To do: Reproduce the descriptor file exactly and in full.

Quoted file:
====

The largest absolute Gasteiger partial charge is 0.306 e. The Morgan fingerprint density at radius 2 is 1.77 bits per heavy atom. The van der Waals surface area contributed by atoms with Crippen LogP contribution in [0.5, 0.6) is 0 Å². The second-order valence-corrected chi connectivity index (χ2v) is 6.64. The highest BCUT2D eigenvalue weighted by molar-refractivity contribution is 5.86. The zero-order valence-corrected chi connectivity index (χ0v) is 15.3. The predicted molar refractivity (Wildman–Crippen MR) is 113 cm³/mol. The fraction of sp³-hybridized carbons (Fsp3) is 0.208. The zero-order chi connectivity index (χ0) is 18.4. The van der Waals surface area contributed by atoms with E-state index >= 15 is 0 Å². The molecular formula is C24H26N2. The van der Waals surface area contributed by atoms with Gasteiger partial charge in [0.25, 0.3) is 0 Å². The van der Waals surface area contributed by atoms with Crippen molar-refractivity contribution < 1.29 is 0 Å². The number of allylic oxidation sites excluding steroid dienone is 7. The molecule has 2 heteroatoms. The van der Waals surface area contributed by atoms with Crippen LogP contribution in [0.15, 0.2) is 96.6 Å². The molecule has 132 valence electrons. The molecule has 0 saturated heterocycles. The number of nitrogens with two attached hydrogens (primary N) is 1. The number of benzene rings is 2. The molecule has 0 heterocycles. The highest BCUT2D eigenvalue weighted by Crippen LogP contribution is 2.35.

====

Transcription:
The largest absolute Gasteiger partial charge is 0.306 e. The Morgan fingerprint density at radius 2 is 1.77 bits per heavy atom. The van der Waals surface area contributed by atoms with Crippen LogP contribution in [0.5, 0.6) is 0 Å². The second-order valence-corrected chi connectivity index (χ2v) is 6.64. The highest BCUT2D eigenvalue weighted by molar-refractivity contribution is 5.86. The zero-order valence-corrected chi connectivity index (χ0v) is 15.3. The predicted molar refractivity (Wildman–Crippen MR) is 113 cm³/mol. The fraction of sp³-hybridized carbons (Fsp3) is 0.208. The zero-order chi connectivity index (χ0) is 18.4. The van der Waals surface area contributed by atoms with E-state index >= 15 is 0 Å². The molecular formula is C24H26N2. The van der Waals surface area contributed by atoms with Gasteiger partial charge in [0.25, 0.3) is 0 Å². The van der Waals surface area contributed by atoms with Crippen molar-refractivity contribution < 1.29 is 0 Å². The number of allylic oxidation sites excluding steroid dienone is 7. The molecule has 2 heteroatoms. The van der Waals surface area contributed by atoms with Crippen LogP contribution in [0.15, 0.2) is 96.6 Å². The molecule has 132 valence electrons. The molecule has 0 saturated heterocycles. The number of nitrogens with two attached hydrogens (primary N) is 1. The number of benzene rings is 2. The molecule has 0 heterocycles. The highest BCUT2D eigenvalue weighted by Crippen LogP contribution is 2.35.